As a lover of the mountains from his youth in Scotland, McLaren enjoyed tramping the Sierras with John Muir, bringing back mental pictures of waterfalls, fern-hung canyons, pine-covered slopes and flower- filled meadows. These pictures he translated into scenes that made Golden Gate Park so picturesque. On one of these tramps, his fellow-Scot Muir showed him a waterfall he had discovered in a gorge. "You've nothing like that in your park John" twitted Muir. "No," McLaren replied, "but we will have." This exchange led to him constructing Huntington Falls in the park. Its great dramatic power may make it McLaren's greatest achievement in the park.

The first stage of the park's development centered on planting trees, in order to stabilize the ocean dunes that covered three-quarters of the park's area. By 1875, about 60,000 trees, mostly Blue Gum Eucalyptus, Monterey pine and Monterey cypress, had been planted.
By 1879, 155,000 trees were planted over 1,000 acres.

When McLaren refused to retire at age 60, as was customary, the San Francisco city government was bombarded with letters: when he reached 70, a charter amendment was passed to exempt him from forced retirement. He is credited with planting two million trees during his lifetime. The McLaren Park in the southern part of San Francisco is named after John McLaren. That park is where every year, Jerry Garcia is celebrated. McLaren lived in McLaren Lodge in Golden Gate Park until he died at age 96, in 1943.
A small statue of McLaren was erected in the park which he had hidden away only to be discovered after his death.
The memorial to John McLaren is located near the entrance of the John McLaren Rhododendron Dell, west of the Conservatory of Flowers, along John F. Kennedy Drive.
He was an astute judge of San Francisco society and was perhaps the best-loved man in San Francisco. The position of park superintendent controlled the employment of hundreds of workers and large budgets, so people actively pursued it. Only a politically astute superintendent could have kept his position for 56 years while the city's demographic, social, and political environment changed rapidly about him. In 1917, when McLaren reached the mandatory retirement age of 70, the citizens protested with such vehemence and devotion, that the Board of Supervisors wrote legislation that permitted him to remain superintendent as long as he lived. Since he would thus lose his pension, the board also doubled his salary for life. The gruff little man ruled the park with a strong hand for more than a quarter century after that.
McLaren wanted to grow redwoods, and wise men laughed at his folly. Nevertheless, from seeds McLaren planted emerged the grove of Sequoia sempervirens, the evergreen redwoods, in Golden Gate Park. He was eighty years old when he planted them. He lived to be ninety-seven, a clear-eyed little Scotsman working almost to the day of his death. And when he died, his grove of redwoods stood in Golden Gate Park - trees thirty feet high! McLaren died in 1943. For eighty years he had lived by his father's admonition: "Me boy, if ye have nothing to do, go plant a tree and it'll grow while ye sleep."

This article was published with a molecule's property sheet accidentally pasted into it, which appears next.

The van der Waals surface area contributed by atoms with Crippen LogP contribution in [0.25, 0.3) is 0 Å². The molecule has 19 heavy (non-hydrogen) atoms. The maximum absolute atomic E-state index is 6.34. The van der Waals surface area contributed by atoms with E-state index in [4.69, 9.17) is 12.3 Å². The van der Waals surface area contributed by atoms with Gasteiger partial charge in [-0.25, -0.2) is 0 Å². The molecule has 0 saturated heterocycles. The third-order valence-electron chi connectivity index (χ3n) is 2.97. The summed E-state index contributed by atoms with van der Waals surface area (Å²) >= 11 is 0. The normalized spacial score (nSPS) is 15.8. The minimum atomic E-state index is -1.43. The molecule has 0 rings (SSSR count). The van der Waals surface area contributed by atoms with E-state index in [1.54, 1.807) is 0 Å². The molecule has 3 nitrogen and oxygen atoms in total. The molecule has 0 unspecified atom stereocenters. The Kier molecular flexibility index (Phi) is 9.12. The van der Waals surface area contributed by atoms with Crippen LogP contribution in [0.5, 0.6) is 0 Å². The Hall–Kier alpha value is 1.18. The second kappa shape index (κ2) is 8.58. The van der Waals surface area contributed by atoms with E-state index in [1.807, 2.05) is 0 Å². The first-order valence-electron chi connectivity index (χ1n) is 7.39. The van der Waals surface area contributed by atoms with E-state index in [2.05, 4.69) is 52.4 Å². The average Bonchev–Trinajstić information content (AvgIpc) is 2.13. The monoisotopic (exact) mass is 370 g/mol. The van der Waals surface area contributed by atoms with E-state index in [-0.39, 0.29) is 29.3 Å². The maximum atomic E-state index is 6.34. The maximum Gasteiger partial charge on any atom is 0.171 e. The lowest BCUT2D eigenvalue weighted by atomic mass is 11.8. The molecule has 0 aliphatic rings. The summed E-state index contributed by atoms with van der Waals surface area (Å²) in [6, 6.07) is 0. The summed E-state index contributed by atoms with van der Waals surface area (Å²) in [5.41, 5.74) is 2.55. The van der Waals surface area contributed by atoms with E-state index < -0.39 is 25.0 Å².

After his death, McLaren's body lay in state in the San Francisco City Hall Rotunda. Afterwards, the funeral cortege drove his casket through Golden Gate Park as a special honor.

Longtime guardian of the Japanese Tea Garden, Makoto Hagiwara, to stimulate business in his own teahouse, puts fortunes into cookies. San Francisco’s Chinese restaurateurs capitalize on this idea.(14)(15)(16)

Jerry performed here on
10/6/66 Grateful Dead
10/16/66 Grateful Dead
6/21/67 Grateful Dead (Summer Solistice Celebration)
8/??/67 Grateful Dead
7/16/88 Zero

1.)^Craig, Christopher. "Spreckels (née de Bretteville), Alma Emma". Encyclopedia of San Francisco. Retrieved 2008-01-09.  
3.)^McGarrahan, Ellen (October 4, 1995). "Color It Gone". SF Weekly. Retrieved 2008-01-10.  
4.)^Russell, John (June 4, 1989). "ART VIEW; To France Via the Golden Gate Bridge". The New York Times. Retrieved 2008-01-14.   
5.)^Press Reference Library (Southwest Edition): Notables of the Southwest. Los Angeles Examiner. 1912. p. 341.  
6.)^Amero, Richard. "The Spreckels Organ Pavilion in Balboa Park". San Diego Historical Society. Retrieved 2008-01-10.   
7.)^"Tour San Francisco: Pacific Heights". Retrieved 2008-01-10.  
8. Dickson, Samuel (1947).  San Francisco is My Home.  Stanford, CA: Stanford University Press.  pp. 215-221.  
9. Tom G. Aikman. (1988). Boss Gardener: The Life and Times of John McLaren. San Francisco: Lexikos.  
10. Terence Young (2004) Building San Francisco's Parks 1850-1930 Baltimore: Johns Hopkins Press.  
11. Raymond H. Cary (1987) The Making of Golden Gate Park: The early years 1865-1906.  San Francisco: Don't Call It Frisco Press. .
12.)^ (Pollock, Christopher (2001). San Francisco's Golden Gate Park. West Winds Press. ISBN 1-55868-545-6.)
14.)^Ono, Gary (2007-10-31). "Japanese American Fortune Cookie: A Taste of Fame or Fortune -- Part II"
15.)^Lee, Jennifer 8. (January 16, 2008). "Solving a Riddle Wrapped in a Mystery Inside a Cookie". The New York Times.
16.)^Pollock, Christopher, Golden Gate Park,
17.)^Fusello, Mike, comments, 2014-05-19, email to author.

No comments:

Post a Comment